Psychrometer

Psychrometers, or wet bulb thermometers, measure relative humidity. A psychrometer uses two thermometers, one bulb of which is covered with a wet cloth. As the cloth dries, the cooling effect of evaporation lowers the temperature on that thermometer. Then the temperatures on the two thermometers are compared on a special chart to find the relative humidity. Often, the relative humidity is the weather condition that makes people the most uncomfortable.

Thermometer

Thermometers measure the air temperature via the expansion or contraction of a liquid or a metal as the air temperature changes. Some thermometers contain red-coloured alcohol, others contain mercury, while still others have a bimetal coil attached to a gauge.

Most temperature scales today are expressed in degrees Celsius (C), although one will sometime see Fahrenheit     (F) in use, particularly in the United States. The Celsius scale is fixed by two points, the freezing and boiling point of water, which at normal atmospheric pressure are 0C and 100C respectively. The scale is then divided into 100 units. 0C is equivalent to 32F and 100C to 212F. The Kelvin temperature scale is the absolute temperature scale. Absolute zero, the coldest temperature possible in the universe is 0K or -273C. Because one Kelvin is equivalent to one degree Celsius, 0C is the same as 273K. 15C is the same as 288K.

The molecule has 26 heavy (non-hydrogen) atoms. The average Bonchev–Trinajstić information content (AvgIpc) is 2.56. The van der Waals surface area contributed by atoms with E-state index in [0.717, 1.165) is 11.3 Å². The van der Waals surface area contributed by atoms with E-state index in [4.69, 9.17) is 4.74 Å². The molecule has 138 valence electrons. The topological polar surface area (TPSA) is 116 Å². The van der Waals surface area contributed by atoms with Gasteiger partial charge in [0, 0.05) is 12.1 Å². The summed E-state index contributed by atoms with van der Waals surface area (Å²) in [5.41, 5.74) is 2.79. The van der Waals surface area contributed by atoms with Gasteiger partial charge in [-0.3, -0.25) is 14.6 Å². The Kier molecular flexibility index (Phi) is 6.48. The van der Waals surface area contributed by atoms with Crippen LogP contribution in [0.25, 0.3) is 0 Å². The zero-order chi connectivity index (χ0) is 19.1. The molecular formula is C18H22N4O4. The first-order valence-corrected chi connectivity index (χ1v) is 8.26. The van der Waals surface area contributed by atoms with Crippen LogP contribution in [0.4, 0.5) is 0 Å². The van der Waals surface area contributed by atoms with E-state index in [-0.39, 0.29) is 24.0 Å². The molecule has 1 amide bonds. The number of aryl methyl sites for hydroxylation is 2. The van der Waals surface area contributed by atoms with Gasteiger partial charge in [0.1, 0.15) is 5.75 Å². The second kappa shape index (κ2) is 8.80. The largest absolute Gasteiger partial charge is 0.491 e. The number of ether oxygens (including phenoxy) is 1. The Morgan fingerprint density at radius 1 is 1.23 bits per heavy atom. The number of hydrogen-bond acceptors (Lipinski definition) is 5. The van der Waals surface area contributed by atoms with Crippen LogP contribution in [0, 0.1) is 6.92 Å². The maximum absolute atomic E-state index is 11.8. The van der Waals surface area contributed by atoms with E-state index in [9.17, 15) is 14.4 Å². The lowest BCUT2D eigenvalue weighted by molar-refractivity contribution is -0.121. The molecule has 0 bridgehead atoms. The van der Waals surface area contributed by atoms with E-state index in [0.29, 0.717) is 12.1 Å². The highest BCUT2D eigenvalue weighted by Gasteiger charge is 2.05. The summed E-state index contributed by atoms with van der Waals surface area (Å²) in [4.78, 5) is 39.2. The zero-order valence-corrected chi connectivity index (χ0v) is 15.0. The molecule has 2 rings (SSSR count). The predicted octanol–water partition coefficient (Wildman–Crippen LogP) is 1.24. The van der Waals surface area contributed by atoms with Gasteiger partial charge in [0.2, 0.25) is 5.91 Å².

Special thermometers are used to indicate the maximum and minimum temperatures reached over a period, usually one day. For the amateur, a popular combined maximum and minimum thermometer is the U-shaped thermometer. Thermometers are also used to measure the temperature of the ground at night, which may fall several degrees below that of the air above, and to calculate the humidity of air.

Rain Gauge

Rain gauges are very simple instruments used to measure the amount of liquid precipitation. Any open container with a flat bottom and straight sides will work just by adding a scale of inches to it. Other kinds of precipitation are usually recorded by collecting the precipitation in a similar instrument, then letting the precipitation melt to find out the liquid equivalent. But at home, you might just want to use a ruler or yardstick to measure a deep snowfall! Then you can use the average conversion of 10 inches of snow equals 1 inch of rain to find out how much water fell.